Ichthyologist Leonard Compagno and colleagues have described extant representatives of the former (the Lamniformes) as “mainly large active pelagic sharks” (Compagno 2005, p. 175), and the latter (the Carcharhiniformes) as sharks that are mostly “small and harmless to people, but this order also includes some of the largest predatory sharks” (p. 186).

Significantly, the relative shares of teeth accounted for by each of these orders is the opening to an interesting story of what was happening taxonomically to sharks during the Miocene:  Carcharhiniformes were coming into their own, ultimately surpassing the Lamniformes.  It’s a story I am only now exploring.  In 2010, Visaggi and Godfrey wrote:

Lamniforms flourished from the Cretaceous through the Eocene, whereas carcharhiniforms remained less common.  The diversification of carcharhiniform sharks occurred during much of the Paleogene and by the Neogene carcharhiniforms had surpassed lamniform sharks in abundance.  Both data sets [in situ and float collections] demonstrate the dominance (>70%) of carcharhiniforms . . . over lamniform . . . and other sharks (<30%) during the Miocene at least in terms of teeth produced.  This preeminence of carcharhiniform sharks persists in modern marine environments.  (Godfrey 2018, p. 32, emphasis added)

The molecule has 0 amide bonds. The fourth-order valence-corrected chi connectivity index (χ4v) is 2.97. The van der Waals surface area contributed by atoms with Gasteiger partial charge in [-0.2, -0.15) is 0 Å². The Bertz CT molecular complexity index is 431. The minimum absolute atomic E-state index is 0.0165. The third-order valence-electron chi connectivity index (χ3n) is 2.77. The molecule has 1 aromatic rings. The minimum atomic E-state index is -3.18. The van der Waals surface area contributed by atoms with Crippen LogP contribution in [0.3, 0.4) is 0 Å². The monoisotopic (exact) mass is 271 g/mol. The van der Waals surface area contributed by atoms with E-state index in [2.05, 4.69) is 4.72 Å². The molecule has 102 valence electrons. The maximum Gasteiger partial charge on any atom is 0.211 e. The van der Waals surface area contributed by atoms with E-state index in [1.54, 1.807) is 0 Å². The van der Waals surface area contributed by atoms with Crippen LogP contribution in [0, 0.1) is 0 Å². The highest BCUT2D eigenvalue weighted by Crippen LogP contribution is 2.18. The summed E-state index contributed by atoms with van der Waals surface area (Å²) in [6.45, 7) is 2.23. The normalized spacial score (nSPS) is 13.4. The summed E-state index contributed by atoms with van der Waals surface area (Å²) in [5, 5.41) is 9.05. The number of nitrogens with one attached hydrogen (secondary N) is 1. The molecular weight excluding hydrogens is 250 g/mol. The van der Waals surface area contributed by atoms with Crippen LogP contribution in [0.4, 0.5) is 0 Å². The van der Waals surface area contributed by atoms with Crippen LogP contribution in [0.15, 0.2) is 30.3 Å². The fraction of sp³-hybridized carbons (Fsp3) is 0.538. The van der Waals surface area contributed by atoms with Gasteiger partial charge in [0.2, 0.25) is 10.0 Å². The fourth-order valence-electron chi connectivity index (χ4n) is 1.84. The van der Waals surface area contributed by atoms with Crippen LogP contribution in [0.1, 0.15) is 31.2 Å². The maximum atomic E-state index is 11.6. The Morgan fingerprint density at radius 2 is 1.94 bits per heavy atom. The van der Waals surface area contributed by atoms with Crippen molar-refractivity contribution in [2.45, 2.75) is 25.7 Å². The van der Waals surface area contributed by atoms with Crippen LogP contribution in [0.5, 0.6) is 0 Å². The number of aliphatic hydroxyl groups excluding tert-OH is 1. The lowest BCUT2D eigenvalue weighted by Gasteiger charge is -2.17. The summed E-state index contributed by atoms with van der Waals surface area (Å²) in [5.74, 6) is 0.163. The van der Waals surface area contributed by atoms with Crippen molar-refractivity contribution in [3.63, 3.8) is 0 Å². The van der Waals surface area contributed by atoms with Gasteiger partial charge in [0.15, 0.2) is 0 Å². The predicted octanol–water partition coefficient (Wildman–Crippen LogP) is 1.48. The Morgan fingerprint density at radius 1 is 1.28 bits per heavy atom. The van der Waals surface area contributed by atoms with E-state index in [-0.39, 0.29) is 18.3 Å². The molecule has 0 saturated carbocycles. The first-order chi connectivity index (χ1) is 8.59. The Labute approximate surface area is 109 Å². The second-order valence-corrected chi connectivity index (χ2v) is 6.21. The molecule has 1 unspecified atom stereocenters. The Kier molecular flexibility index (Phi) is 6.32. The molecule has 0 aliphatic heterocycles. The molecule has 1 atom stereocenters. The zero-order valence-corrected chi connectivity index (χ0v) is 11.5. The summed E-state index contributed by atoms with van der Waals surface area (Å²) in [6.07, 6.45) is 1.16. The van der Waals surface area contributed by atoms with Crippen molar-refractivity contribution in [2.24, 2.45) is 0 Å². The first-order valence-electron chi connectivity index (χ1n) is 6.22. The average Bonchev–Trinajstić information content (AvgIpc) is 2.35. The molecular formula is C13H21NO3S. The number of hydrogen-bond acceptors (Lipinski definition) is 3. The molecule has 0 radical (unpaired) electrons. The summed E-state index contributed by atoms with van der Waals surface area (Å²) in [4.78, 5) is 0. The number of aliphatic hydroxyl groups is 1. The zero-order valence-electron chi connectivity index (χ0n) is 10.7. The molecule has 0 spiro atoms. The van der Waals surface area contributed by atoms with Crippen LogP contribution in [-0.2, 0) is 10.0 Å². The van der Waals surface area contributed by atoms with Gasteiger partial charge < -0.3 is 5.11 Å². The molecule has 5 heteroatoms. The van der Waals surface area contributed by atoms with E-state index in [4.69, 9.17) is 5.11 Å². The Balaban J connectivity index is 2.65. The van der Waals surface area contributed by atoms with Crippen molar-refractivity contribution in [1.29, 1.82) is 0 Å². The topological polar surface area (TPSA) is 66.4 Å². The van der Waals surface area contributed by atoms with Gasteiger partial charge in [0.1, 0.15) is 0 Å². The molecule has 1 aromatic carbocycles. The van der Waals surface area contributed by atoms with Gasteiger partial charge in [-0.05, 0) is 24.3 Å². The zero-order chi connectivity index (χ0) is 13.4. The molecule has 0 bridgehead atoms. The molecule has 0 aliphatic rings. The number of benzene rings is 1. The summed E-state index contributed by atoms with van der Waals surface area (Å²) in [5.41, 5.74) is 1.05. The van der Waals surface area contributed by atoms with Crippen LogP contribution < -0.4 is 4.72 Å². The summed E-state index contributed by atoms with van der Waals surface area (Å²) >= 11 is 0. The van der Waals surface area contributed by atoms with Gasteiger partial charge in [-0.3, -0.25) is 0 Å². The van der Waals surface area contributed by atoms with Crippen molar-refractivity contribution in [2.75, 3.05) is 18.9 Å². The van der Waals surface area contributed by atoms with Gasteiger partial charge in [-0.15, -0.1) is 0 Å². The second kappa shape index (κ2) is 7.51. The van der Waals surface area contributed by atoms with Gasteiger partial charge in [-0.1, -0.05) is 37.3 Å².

Paleontologist Bretton Kent’s recent guide to the Miocene fossil shark teeth of the Calvert Cliffs is instructive in this regard (Kent 2018).  He described teeth from 8 genera and 16 species of Lamniformes, and teeth from 9 genera and 16 species of Carcharhiniformes.  (As delineated above, this relatively equal balance in genera and species between the two orders is misleading because it masks the distribution of teeth that a collector along the Calvert Cliffs shoreline will come upon.  My March 2010 collection and the Visaggi and Godfrey paper show as much.  And, as noted, there is an important implication possibly to be derived from those numbers of teeth,)

When Kent analyzed changes in the morphology of shark teeth by individual species from the Cretaceous to modern times, he found that teeth featuring tall, narrow crowns and cusplets (small side crowns) diminished in prevalence by species and were replaced by teeth with a more diverse mixture of morphologies, including the increased presence of serrations.  For example, as is shown by the following pictures of two teeth from the ones I collected in 2010, Carcharias teeth exhibit the former morphology (first picture below), while Carcharhinus teeth show the latter.

Kent posited that teeth with narrow crowns straddled by small cusplets enabled their possessors to grab and restrain prey, while those with serrations supported cutting and clutching prey.  Significantly, he then wrote: